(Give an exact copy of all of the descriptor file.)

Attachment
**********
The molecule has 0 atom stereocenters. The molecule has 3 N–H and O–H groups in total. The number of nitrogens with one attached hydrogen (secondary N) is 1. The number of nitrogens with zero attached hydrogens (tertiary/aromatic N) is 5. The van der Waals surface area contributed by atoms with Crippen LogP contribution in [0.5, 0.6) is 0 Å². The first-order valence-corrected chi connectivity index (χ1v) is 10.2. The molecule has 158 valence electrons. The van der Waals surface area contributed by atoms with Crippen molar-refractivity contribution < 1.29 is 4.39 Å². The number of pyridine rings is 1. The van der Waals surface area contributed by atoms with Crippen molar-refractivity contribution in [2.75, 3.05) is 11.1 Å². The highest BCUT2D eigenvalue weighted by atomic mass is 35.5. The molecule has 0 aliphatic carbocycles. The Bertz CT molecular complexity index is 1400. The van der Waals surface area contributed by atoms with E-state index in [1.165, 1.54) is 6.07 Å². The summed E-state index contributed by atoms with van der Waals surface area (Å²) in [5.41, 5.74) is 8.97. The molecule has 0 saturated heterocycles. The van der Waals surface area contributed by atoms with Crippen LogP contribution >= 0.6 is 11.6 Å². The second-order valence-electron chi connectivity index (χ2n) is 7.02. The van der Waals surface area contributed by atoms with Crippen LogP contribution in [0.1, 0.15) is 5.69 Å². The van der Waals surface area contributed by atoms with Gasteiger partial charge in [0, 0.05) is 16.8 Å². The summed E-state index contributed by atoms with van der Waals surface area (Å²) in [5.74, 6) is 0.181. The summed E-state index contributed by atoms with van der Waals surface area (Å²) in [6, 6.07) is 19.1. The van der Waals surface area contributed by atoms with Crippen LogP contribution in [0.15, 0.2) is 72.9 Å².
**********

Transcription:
The molecule has 0 atom stereocenters. The molecule has 3 N–H and O–H groups in total. The number of nitrogens with one attached hydrogen (secondary N) is 1. The number of nitrogens with zero attached hydrogens (tertiary/aromatic N) is 5. The van der Waals surface area contributed by atoms with Crippen LogP contribution in [0.5, 0.6) is 0 Å². The first-order valence-corrected chi connectivity index (χ1v) is 10.2. The molecule has 158 valence electrons. The van der Waals surface area contributed by atoms with Crippen molar-refractivity contribution < 1.29 is 4.39 Å². The number of pyridine rings is 1. The van der Waals surface area contributed by atoms with Crippen molar-refractivity contribution in [2.75, 3.05) is 11.1 Å². The highest BCUT2D eigenvalue weighted by atomic mass is 35.5. The molecule has 0 aliphatic carbocycles. The Bertz CT molecular complexity index is 1400. The van der Waals surface area contributed by atoms with E-state index in [1.165, 1.54) is 6.07 Å². The summed E-state index contributed by atoms with van der Waals surface area (Å²) in [5.41, 5.74) is 8.97. The molecule has 0 saturated heterocycles. The van der Waals surface area contributed by atoms with Crippen LogP contribution >= 0.6 is 11.6 Å². The second-order valence-electron chi connectivity index (χ2n) is 7.02. The van der Waals surface area contributed by atoms with Crippen LogP contribution in [0.1, 0.15) is 5.69 Å². The van der Waals surface area contributed by atoms with Gasteiger partial charge in [0, 0.05) is 16.8 Å². The summed E-state index contributed by atoms with van der Waals surface area (Å²) in [5.74, 6) is 0.181. The summed E-state index contributed by atoms with van der Waals surface area (Å²) in [6, 6.07) is 19.1. The van der Waals surface area contributed by atoms with Crippen LogP contribution in [0.15, 0.2) is 72.9 Å².